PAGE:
EEng 17:54, 28 May 2016 (UTC)
Sorry, my usual approach is to pedantically pick holes in the bits that I don't like. I leave it as implicit that I approve of the stuff that I don't niggle about. I don't really disapprove of saying that something is "about the area of Florida", but I get the feeling that that's a can of worms. Archon 2488 (talk) 19:28, 28 May 2016 (UTC)
No worries. At another project page recently progress was obstructed by an admin with a distorted idea of what constitutes consensus [5] and I didn't want a similar fate to befall this effort just for lack of explicit approval. EEng 21:34, 28 May 2016 (UTC)
  • This is embarrassing, but I had been thinking the text we were discussing was a replacement for only the first paragraph (non-bulletted) of the current section i.e. to replace from "Where English-speaking countries use" to "some special reason to do so". I completely missed that the two bullets (especially the second of them) immediately after that first paragraph already addressed what we're discussing here, to some extent. In particular I didn't realize that Am. football was already being used as an example. I just wasn't looking. This also explains some of what Headbomb and Tony1 comments which had puzzled me.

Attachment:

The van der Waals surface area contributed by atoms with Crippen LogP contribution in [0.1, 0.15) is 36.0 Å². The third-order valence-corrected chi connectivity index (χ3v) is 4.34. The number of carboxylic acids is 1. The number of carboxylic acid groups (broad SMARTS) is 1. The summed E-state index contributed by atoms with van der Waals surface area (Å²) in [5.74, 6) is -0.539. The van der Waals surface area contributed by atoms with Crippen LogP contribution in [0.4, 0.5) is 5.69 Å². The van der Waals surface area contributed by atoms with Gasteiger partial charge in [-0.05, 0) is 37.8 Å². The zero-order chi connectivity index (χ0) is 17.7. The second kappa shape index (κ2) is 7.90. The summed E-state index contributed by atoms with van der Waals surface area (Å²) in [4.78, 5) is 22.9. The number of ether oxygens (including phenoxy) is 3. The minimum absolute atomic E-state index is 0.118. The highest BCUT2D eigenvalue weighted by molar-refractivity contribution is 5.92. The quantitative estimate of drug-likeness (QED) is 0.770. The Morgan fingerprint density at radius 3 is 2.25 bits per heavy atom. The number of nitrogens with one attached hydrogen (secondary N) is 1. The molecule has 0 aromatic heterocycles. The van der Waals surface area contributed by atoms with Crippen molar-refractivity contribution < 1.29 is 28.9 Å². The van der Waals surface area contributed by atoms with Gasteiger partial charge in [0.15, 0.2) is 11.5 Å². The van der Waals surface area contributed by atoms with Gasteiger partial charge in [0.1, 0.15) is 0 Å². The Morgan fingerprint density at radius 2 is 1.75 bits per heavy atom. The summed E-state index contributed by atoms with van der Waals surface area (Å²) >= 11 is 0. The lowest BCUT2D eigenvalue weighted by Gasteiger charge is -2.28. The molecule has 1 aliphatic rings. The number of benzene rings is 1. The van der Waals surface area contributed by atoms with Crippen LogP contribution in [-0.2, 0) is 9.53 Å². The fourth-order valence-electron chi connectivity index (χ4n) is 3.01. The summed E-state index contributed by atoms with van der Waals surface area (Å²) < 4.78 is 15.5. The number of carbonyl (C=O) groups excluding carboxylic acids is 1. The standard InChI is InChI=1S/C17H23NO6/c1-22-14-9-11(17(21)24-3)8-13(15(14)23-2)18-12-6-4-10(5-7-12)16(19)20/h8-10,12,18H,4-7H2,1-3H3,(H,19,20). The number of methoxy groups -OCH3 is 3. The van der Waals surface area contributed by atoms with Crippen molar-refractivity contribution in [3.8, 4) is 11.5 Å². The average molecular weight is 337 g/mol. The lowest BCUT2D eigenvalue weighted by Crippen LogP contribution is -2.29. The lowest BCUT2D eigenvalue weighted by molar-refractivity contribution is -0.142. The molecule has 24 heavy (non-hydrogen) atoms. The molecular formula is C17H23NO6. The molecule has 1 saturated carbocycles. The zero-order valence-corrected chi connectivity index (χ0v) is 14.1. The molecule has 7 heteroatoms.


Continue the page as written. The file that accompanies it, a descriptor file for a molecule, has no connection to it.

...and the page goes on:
Anyway, since A8 hasn't got any significant comment, I've integrated those two bullets into it, which I hopes makes it more appealing for all parties. Sorry for the confusion. Are we getting anywhere? EEng 18:22, 28 May 2016 (UTC)
I have changed "mi2" to "sq mi" (as is more conventional) and got rid of microinches in favour of scientific notation I believe more closely matches what we would in practice use. There is no good conventional imperial unit at this magnitude because nobody uses imperial units at this magnitude, and I share reservations about microinches. If this is controversial or undesirable, please feel free to revert. Beyond this, I am broadly happy with this proposal. Kahastok talk 19:17, 28 May 2016 (UTC)